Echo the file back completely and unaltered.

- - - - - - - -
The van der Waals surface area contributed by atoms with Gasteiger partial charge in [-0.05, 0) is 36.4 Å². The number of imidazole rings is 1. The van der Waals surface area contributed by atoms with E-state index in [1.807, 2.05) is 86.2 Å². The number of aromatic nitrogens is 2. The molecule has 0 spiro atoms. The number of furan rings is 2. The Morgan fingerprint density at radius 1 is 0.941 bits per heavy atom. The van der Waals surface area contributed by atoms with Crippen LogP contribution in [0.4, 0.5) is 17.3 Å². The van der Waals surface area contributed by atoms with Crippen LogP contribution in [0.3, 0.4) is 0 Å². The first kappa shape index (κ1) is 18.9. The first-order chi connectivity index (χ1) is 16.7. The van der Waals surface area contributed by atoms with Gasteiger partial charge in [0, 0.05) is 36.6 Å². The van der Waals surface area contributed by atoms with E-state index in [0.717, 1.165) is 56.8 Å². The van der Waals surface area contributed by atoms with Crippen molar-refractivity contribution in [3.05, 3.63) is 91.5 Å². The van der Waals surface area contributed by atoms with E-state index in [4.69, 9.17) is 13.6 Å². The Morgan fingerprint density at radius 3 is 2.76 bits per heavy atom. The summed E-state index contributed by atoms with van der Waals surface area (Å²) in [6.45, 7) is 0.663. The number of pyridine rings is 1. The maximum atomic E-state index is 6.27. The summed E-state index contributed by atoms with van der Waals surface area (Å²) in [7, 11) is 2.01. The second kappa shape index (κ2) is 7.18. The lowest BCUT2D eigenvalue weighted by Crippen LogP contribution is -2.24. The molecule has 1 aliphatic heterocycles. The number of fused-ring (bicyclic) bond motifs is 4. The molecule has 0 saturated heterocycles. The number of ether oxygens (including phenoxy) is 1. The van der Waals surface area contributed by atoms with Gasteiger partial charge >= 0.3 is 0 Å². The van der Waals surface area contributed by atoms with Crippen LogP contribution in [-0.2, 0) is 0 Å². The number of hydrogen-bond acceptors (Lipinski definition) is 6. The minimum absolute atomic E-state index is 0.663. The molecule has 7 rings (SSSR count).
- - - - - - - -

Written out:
The van der Waals surface area contributed by atoms with Gasteiger partial charge in [-0.05, 0) is 36.4 Å². The number of imidazole rings is 1. The van der Waals surface area contributed by atoms with E-state index in [1.807, 2.05) is 86.2 Å². The number of aromatic nitrogens is 2. The molecule has 0 spiro atoms. The number of furan rings is 2. The Morgan fingerprint density at radius 1 is 0.941 bits per heavy atom. The van der Waals surface area contributed by atoms with Crippen LogP contribution in [0.4, 0.5) is 17.3 Å². The van der Waals surface area contributed by atoms with Crippen LogP contribution in [0.3, 0.4) is 0 Å². The first kappa shape index (κ1) is 18.9. The first-order chi connectivity index (χ1) is 16.7. The van der Waals surface area contributed by atoms with Gasteiger partial charge in [0, 0.05) is 36.6 Å². The van der Waals surface area contributed by atoms with E-state index in [0.717, 1.165) is 56.8 Å². The van der Waals surface area contributed by atoms with Crippen molar-refractivity contribution in [3.05, 3.63) is 91.5 Å². The van der Waals surface area contributed by atoms with E-state index in [4.69, 9.17) is 13.6 Å². The Morgan fingerprint density at radius 3 is 2.76 bits per heavy atom. The summed E-state index contributed by atoms with van der Waals surface area (Å²) in [6.45, 7) is 0.663. The number of pyridine rings is 1. The maximum atomic E-state index is 6.27. The summed E-state index contributed by atoms with van der Waals surface area (Å²) in [7, 11) is 2.01. The second kappa shape index (κ2) is 7.18. The lowest BCUT2D eigenvalue weighted by Crippen LogP contribution is -2.24. The molecule has 1 aliphatic heterocycles. The number of fused-ring (bicyclic) bond motifs is 4. The molecule has 0 saturated heterocycles. The number of ether oxygens (including phenoxy) is 1. The van der Waals surface area contributed by atoms with Gasteiger partial charge >= 0.3 is 0 Å². The van der Waals surface area contributed by atoms with Crippen LogP contribution in [-0.2, 0) is 0 Å². The number of hydrogen-bond acceptors (Lipinski definition) is 6. The minimum absolute atomic E-state index is 0.663. The molecule has 7 rings (SSSR count).